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Amazon Takes Flight into Carbon Capture: A First-Ever Investment in Direct Air Capture Technology

Amazon is diving headfirst into the world of carbon capture with its inaugural investment in Direct Air Capture technology, pledging to remove 250,000 metric tons of carbon over the next decade


In an exciting update from Amazon, the company disclosed its maiden venture into direct air capture (DAC) technology. The corporate giant is not only pouring investment into CarbonCapture Inc. but is also purchasing carbon removal credits from 1PointFive, aiming to propel the growth and establishment of DAC systems. This commitment aligns seamlessly with Amazon’s ambitious Climate Pledge to neutralize carbon emissions completely by 2040.

Amazon’s unprecedented commitment entails purchasing 250,000 metric tonnes of carbon removal from STRATOS, 1PointFive’s pioneering DAC plant. This commitment, spanning a decade, elevates Amazon as the globe’s premier supporter of DAC technology.

Kara Hurst, Amazon’s vice president of worldwide sustainability, elucidated the company’s overarching strategy. “While our principal drive is to lower carbon footprints across our global activities—from our shift to green energy to constructing with eco-friendly materials and going electric with our delivery and logistic fleets—we recognize that this isn’t enough,” she shared. Hurst also highlighted the firm’s proactive efforts in lightweighting the packaging for customer shipments. “Tackling atmospheric carbon needs a multifaceted approach. That’s where investments in DAC come in. They’re an ideal complement to our mitigation plans, and we’re enthused about boosting this tech’s growth,” Hurst added.

So, what’s causing all the buzz around DAC? This innovative tech offers a direct method to trap CO2 emissions right from the atmosphere, making it a promising contender in the battle against global warming. Particularly, DAC could prove pivotal for sectors where emission reductions are challenging, such as aviation. More intriguingly, it holds the promise of offsetting previously released emissions.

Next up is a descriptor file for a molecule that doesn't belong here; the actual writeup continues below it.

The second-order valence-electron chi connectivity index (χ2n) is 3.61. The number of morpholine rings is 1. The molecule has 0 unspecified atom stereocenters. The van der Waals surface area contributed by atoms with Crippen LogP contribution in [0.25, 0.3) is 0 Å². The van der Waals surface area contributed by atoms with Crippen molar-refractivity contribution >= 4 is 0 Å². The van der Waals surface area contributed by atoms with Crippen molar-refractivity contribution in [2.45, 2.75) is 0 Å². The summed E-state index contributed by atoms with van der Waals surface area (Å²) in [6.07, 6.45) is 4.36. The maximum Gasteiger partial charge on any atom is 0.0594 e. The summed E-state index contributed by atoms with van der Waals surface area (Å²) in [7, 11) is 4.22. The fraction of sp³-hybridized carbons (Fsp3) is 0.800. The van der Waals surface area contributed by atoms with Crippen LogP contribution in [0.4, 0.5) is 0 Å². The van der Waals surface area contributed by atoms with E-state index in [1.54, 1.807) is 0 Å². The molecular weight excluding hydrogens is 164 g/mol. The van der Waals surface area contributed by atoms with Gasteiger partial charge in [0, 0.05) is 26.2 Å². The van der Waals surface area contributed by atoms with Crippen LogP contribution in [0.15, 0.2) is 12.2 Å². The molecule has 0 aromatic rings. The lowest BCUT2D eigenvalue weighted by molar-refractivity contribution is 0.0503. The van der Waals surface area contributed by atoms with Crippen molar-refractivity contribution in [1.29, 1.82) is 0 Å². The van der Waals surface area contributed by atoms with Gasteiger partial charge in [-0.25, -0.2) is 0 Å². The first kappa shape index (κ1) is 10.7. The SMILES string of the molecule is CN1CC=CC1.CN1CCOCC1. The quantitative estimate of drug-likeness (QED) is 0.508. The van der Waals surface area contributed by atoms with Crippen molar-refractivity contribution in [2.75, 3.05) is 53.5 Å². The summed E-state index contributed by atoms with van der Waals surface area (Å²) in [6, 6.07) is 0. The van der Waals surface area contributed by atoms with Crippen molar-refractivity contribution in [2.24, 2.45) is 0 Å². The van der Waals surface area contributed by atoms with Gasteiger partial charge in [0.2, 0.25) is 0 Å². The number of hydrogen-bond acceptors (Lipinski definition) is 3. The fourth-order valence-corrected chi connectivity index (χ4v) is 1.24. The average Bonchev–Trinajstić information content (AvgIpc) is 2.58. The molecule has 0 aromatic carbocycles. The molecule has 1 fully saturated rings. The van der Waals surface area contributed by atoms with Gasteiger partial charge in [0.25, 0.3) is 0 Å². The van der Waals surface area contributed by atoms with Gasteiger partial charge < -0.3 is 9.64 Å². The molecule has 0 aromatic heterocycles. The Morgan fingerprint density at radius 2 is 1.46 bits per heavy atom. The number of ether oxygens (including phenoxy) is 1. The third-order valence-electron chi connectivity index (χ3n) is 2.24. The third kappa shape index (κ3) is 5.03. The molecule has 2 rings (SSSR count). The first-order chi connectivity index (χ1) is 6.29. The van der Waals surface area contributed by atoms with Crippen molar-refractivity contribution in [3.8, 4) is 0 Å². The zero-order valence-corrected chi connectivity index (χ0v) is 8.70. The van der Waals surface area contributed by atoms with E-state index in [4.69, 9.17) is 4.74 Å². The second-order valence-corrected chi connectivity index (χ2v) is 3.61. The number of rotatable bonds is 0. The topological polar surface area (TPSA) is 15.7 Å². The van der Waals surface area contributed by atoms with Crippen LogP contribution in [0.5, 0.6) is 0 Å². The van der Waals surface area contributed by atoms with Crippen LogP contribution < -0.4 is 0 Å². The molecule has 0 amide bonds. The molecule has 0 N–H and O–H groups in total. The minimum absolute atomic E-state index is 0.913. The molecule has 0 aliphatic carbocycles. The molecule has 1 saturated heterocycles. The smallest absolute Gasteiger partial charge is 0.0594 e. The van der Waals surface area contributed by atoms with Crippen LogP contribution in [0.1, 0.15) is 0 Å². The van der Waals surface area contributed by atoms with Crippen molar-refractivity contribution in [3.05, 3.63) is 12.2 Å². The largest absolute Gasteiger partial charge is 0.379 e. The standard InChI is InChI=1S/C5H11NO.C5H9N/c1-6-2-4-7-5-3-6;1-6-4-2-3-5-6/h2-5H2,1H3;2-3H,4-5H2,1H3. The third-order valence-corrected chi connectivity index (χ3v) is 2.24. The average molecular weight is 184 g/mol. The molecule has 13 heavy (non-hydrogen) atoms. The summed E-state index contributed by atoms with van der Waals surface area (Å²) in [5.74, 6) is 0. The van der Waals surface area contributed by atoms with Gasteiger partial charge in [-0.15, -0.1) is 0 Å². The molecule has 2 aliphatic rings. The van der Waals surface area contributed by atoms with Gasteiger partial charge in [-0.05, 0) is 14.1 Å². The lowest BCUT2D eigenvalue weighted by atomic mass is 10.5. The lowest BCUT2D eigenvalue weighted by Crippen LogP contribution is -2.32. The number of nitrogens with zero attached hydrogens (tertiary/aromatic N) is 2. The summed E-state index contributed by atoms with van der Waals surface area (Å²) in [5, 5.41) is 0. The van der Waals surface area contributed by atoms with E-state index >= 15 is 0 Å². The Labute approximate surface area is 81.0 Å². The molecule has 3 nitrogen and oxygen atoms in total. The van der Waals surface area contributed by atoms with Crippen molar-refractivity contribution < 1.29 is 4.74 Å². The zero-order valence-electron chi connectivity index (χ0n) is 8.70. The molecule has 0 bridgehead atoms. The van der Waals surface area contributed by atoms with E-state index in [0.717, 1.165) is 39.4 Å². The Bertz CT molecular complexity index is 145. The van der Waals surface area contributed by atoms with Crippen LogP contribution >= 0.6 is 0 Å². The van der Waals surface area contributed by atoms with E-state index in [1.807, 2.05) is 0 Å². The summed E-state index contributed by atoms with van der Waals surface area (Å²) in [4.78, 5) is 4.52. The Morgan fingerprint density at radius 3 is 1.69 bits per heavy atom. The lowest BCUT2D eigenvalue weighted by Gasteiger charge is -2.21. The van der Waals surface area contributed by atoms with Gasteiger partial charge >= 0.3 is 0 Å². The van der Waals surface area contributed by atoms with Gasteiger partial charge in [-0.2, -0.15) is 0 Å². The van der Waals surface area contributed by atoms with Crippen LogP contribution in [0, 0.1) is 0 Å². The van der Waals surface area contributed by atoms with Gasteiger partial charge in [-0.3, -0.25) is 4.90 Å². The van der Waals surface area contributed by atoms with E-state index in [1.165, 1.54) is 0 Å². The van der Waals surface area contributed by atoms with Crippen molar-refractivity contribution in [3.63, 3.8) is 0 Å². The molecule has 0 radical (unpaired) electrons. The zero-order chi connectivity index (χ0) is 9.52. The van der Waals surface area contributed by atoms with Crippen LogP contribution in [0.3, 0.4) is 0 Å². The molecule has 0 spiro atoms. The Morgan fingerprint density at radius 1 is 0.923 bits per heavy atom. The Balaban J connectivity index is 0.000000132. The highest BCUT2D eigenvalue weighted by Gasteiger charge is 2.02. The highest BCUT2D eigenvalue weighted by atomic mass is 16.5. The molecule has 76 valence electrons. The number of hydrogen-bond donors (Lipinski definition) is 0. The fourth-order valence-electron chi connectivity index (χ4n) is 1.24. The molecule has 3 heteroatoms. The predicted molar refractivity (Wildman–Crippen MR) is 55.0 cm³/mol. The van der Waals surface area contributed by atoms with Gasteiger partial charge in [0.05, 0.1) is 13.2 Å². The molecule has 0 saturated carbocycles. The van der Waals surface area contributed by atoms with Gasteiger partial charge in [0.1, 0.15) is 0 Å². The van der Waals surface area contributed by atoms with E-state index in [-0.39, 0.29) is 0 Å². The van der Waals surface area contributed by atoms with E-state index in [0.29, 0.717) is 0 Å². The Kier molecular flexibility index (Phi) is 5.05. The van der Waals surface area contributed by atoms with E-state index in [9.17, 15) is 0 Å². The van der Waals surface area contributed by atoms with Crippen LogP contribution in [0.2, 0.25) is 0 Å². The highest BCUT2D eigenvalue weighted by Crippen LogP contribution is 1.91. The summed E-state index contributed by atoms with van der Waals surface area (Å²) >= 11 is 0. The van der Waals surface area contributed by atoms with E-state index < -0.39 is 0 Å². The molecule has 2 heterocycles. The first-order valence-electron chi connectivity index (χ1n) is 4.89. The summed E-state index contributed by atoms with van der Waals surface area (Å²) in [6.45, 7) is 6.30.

Wondering how DAC operates? Imagine giant fans or air collectors, pulling in vast amounts of atmospheric air. This captured air is then channeled through a specific chemical solution or sorbent, which adheres to the CO2 molecules, isolating them from the rest of the air. The specifics of this chemical interplay might vary based on the DAC system in use.

Post-capture, the CO2 is meticulously extracted from the solution. Now, there are two primary avenues for this extracted CO2: carbon storage and utilization. While the former entails stashing away the carbon in geological pockets like spent oil reservoirs or deep saline aquifers, the latter involves repurposing the CO2 for industrial processes or transforming it into valuable commodities—think construction materials or synthetic fuels.

Nevertheless, it’s crucial to highlight that DAC, as of now, demands considerable financial and energy resources, making its widespread deployment a challenge. Therefore, a crucial aspect of R&D in this domain is trimming down both its cost and energy consumption. A challenge Amazon and CarbonCapture are enthusiastic to tackle collaboratively.

Adrian Corless, the CEO and tech-head at CarbonCapture, expressed his optimism about the collaboration. “Our partnership with Amazon is monumental. It’s a golden chance to democratize access to DAC while simultaneously driving down the cost of producing carbon removal credits.” CarbonCapture is also set to furnish Amazon with an additional 100,000 tonnes of carbon removal credits, backed by Amazon’s Climate Pledge Fund.

In the unfolding narrative of climate change, DAC’s significance in carbon removal tactics is poised to surge. With this move, Amazon seems ready to spearhead the charge.


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